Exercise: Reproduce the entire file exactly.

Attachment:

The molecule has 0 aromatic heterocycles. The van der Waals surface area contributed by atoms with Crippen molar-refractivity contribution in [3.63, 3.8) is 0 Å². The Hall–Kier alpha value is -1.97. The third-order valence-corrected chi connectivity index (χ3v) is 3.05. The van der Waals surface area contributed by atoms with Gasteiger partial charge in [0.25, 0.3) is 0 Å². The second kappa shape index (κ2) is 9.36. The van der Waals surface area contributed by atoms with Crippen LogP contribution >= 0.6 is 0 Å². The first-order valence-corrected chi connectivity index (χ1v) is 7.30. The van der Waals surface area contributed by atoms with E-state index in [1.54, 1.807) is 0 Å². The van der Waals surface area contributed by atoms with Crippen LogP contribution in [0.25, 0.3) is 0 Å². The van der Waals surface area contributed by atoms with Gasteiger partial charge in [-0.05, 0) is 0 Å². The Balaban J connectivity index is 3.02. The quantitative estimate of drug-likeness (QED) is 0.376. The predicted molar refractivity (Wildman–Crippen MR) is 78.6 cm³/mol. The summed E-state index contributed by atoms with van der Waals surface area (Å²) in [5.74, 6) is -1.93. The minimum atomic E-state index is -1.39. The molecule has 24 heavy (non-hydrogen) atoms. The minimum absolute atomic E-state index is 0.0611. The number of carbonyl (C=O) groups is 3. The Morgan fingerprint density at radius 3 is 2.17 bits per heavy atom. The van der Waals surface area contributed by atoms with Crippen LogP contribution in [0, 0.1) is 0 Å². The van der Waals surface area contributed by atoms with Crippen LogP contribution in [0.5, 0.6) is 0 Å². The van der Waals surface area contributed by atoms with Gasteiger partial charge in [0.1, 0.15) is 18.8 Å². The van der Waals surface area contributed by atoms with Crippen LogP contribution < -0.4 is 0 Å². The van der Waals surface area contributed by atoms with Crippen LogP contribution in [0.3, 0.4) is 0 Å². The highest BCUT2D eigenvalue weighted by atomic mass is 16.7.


The molecule has 0 aromatic heterocycles. The van der Waals surface area contributed by atoms with Crippen molar-refractivity contribution in [3.63, 3.8) is 0 Å². The Hall–Kier alpha value is -1.97. The third-order valence-corrected chi connectivity index (χ3v) is 3.05. The van der Waals surface area contributed by atoms with Gasteiger partial charge in [0.25, 0.3) is 0 Å². The second kappa shape index (κ2) is 9.36. The van der Waals surface area contributed by atoms with Crippen LogP contribution >= 0.6 is 0 Å². The first-order valence-corrected chi connectivity index (χ1v) is 7.30. The van der Waals surface area contributed by atoms with E-state index in [1.54, 1.807) is 0 Å². The van der Waals surface area contributed by atoms with Crippen LogP contribution in [0.25, 0.3) is 0 Å². The van der Waals surface area contributed by atoms with Gasteiger partial charge in [-0.05, 0) is 0 Å². The Balaban J connectivity index is 3.02. The quantitative estimate of drug-likeness (QED) is 0.376. The predicted molar refractivity (Wildman–Crippen MR) is 78.6 cm³/mol. The summed E-state index contributed by atoms with van der Waals surface area (Å²) in [5.74, 6) is -1.93. The minimum atomic E-state index is -1.39. The molecule has 24 heavy (non-hydrogen) atoms. The minimum absolute atomic E-state index is 0.0611. The number of carbonyl (C=O) groups is 3. The Morgan fingerprint density at radius 3 is 2.17 bits per heavy atom. The van der Waals surface area contributed by atoms with Crippen LogP contribution in [0, 0.1) is 0 Å². The van der Waals surface area contributed by atoms with Crippen LogP contribution in [0.5, 0.6) is 0 Å². The van der Waals surface area contributed by atoms with Gasteiger partial charge in [0.1, 0.15) is 18.8 Å². The van der Waals surface area contributed by atoms with Crippen LogP contribution < -0.4 is 0 Å². The van der Waals surface area contributed by atoms with Crippen LogP contribution in [0.3, 0.4) is 0 Å². The highest BCUT2D eigenvalue weighted by atomic mass is 16.7.